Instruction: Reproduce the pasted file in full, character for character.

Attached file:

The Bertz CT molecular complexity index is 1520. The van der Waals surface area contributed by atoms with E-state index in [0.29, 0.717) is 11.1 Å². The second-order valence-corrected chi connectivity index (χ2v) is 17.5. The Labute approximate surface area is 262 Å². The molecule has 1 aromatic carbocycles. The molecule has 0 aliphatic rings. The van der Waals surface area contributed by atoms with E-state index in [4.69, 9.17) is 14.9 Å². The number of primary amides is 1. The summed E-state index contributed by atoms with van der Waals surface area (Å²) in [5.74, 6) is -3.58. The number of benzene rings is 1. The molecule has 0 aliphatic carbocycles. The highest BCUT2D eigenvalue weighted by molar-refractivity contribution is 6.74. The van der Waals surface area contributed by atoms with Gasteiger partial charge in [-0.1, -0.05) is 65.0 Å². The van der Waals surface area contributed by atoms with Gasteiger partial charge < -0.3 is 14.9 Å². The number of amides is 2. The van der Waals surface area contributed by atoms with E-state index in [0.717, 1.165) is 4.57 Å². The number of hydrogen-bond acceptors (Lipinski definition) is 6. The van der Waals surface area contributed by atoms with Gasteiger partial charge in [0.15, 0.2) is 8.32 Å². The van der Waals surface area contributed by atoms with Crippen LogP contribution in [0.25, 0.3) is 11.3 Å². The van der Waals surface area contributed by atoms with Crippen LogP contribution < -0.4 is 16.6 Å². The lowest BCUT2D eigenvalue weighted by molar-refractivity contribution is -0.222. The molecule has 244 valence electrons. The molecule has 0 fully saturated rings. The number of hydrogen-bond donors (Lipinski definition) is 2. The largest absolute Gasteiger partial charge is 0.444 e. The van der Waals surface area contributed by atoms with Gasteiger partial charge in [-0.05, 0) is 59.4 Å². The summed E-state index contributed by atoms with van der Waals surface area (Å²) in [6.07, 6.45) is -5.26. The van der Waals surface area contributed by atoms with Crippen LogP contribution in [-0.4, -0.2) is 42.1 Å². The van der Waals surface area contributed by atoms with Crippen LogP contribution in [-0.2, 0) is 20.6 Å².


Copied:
The Bertz CT molecular complexity index is 1520. The van der Waals surface area contributed by atoms with E-state index in [0.29, 0.717) is 11.1 Å². The second-order valence-corrected chi connectivity index (χ2v) is 17.5. The Labute approximate surface area is 262 Å². The molecule has 1 aromatic carbocycles. The molecule has 0 aliphatic rings. The van der Waals surface area contributed by atoms with E-state index in [4.69, 9.17) is 14.9 Å². The number of primary amides is 1. The summed E-state index contributed by atoms with van der Waals surface area (Å²) in [5.74, 6) is -3.58. The number of benzene rings is 1. The molecule has 0 aliphatic carbocycles. The highest BCUT2D eigenvalue weighted by molar-refractivity contribution is 6.74. The van der Waals surface area contributed by atoms with Gasteiger partial charge in [-0.1, -0.05) is 65.0 Å². The van der Waals surface area contributed by atoms with Gasteiger partial charge < -0.3 is 14.9 Å². The number of amides is 2. The van der Waals surface area contributed by atoms with E-state index in [0.717, 1.165) is 4.57 Å². The number of hydrogen-bond acceptors (Lipinski definition) is 6. The van der Waals surface area contributed by atoms with Gasteiger partial charge in [0.15, 0.2) is 8.32 Å². The van der Waals surface area contributed by atoms with Crippen LogP contribution in [0.25, 0.3) is 11.3 Å². The van der Waals surface area contributed by atoms with Crippen LogP contribution < -0.4 is 16.6 Å². The lowest BCUT2D eigenvalue weighted by molar-refractivity contribution is -0.222. The molecule has 244 valence electrons. The molecule has 0 fully saturated rings. The number of hydrogen-bond donors (Lipinski definition) is 2. The largest absolute Gasteiger partial charge is 0.444 e. The van der Waals surface area contributed by atoms with Gasteiger partial charge in [-0.05, 0) is 59.4 Å². The summed E-state index contributed by atoms with van der Waals surface area (Å²) in [6.07, 6.45) is -5.26. The van der Waals surface area contributed by atoms with Crippen LogP contribution in [-0.4, -0.2) is 42.1 Å². The van der Waals surface area contributed by atoms with Crippen LogP contribution in [-0.2, 0) is 20.6 Å².